One fundamental mindful activity is BREATHING. If you think it is easy, think again. With all the chatter and clutter in one’s mind, to quietly pay attention to your breathing can be one major challenge.
The challenge is to focus your mind on the process of breathing – slowly taking in air through the nose when you inhale, imagining the air passing through your windpipes and then to the lungs, causing the lungs to inflate like a balloon and then exhaling the air. Repeat.

When a montage of things starts to occupy your mind during the process, and you find your mind lingering and wandering, immediately push the thought aside and bring your mind back again to your breathing.
A study showed that mindful breathing enhanced error-monitoring in the brain, also known as performance monitoring.

Another simple mindful activity we can practise is mindful EATING. This can be so easily neglected, especially when we are in the company of friends and family. We eat and talk at the same time, giving very little attention to the process of eating. I remember a friend who chatted away while eating, and when his family talked about how scrumptious the pasta was and asked him how he found it, he said he didn’t know how it tasted but showed traces of the pasta on his plate. He had to go back to the buffet table to get a second serving and validate his family’s comments. This time he was mindful of the taste and agreed with his family. Imagine doubling the calories just because he was not mindful.

Another friend burned her lips because she stuffed the food in her mouth while chatting with her husband, not noticing the food was hot.
When you eat mindfully, you will be conscious of the texture and colour of the food, the aroma, taste, and the temperature of the food. Eat slowly to savour every bite. Eating slowly allows the satiety hormone in your stomach to send signals to your brain when you are full. This process takes 20 minutes from the time you start eating. This results in less eating.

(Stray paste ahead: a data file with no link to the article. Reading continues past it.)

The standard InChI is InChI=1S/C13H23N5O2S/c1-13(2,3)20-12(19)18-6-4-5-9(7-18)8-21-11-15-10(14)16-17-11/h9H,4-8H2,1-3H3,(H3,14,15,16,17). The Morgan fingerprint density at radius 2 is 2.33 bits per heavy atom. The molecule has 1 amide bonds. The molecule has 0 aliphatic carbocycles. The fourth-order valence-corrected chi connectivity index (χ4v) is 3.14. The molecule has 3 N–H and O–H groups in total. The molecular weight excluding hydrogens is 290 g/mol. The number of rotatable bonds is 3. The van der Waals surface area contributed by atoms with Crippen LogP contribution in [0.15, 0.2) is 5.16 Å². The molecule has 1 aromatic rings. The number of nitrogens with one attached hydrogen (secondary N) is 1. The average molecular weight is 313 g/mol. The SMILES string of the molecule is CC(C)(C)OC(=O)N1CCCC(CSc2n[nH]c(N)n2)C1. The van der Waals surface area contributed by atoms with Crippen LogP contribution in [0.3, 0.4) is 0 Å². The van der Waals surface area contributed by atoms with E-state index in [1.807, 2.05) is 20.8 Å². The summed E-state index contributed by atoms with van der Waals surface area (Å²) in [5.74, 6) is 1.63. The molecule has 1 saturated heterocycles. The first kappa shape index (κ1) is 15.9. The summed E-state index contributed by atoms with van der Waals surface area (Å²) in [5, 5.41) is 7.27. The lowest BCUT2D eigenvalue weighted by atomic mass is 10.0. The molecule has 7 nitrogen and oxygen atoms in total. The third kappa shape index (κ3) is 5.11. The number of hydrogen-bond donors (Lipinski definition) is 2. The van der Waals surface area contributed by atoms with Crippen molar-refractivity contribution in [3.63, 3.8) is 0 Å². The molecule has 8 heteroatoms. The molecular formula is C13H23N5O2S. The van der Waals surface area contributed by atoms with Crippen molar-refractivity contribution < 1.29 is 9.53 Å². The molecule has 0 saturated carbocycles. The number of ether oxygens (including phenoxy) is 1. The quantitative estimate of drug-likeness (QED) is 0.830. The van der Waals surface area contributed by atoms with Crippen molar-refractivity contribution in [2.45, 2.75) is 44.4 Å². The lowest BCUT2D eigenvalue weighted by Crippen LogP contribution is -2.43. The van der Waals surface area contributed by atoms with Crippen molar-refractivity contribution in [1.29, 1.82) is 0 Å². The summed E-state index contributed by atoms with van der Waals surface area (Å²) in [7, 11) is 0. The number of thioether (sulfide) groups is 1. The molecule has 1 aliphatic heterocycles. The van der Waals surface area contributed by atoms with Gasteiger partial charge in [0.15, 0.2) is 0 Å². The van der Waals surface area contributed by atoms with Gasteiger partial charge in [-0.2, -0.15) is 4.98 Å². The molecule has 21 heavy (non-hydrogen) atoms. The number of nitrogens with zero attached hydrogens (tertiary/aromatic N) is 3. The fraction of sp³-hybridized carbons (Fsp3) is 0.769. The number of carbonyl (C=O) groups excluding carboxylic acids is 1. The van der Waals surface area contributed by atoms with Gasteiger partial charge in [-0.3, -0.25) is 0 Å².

With intentional mindfulness, you observe and hold all judgements. You observe other people and understand them better, you observe your surroundings and become more careful, and you observe your body and understand its processes.


Lower blood pressure

A nine-week Mindfulness-based Blood Pressure Reduction program used mindfulness techniques to enhance attention control, emotion regulation and self-awareness of both healthy and unhealthy habits in 43 participants who exhibited significant improvements in self-regulation skills and significantly reduced blood pressure readings.

Weight control

A study was conducted in 2011 to explore the use of mindfulness intervention in reducing cortisol and abdominal fat among obese women due to stress eating. According to the results, “the intervention was successful in increasing mindfulness and responsiveness to bodily sensations, reducing anxiety and eating in response to external food cues, and tended to reduce eating in response to emotions.”

Enhanced focus through reduced mind-wandering

Mind-wandering is the shift of attention and thoughts from one task to other unrelated tasks. A study showed improvement in reading comprehension even from a brief 15-minute mindful breathing exercise.


Practise mindfulness in three ways:
One, be aware of your moment.
Two, be non-judgmental of yourself and others.
Three, keep your mind from shifting away from the task at hand.

Living in the moment allows a person to respond appropriately to his new situation or task at hand, and enables one to make a headway effectively by deactivating crippling thoughts of the past.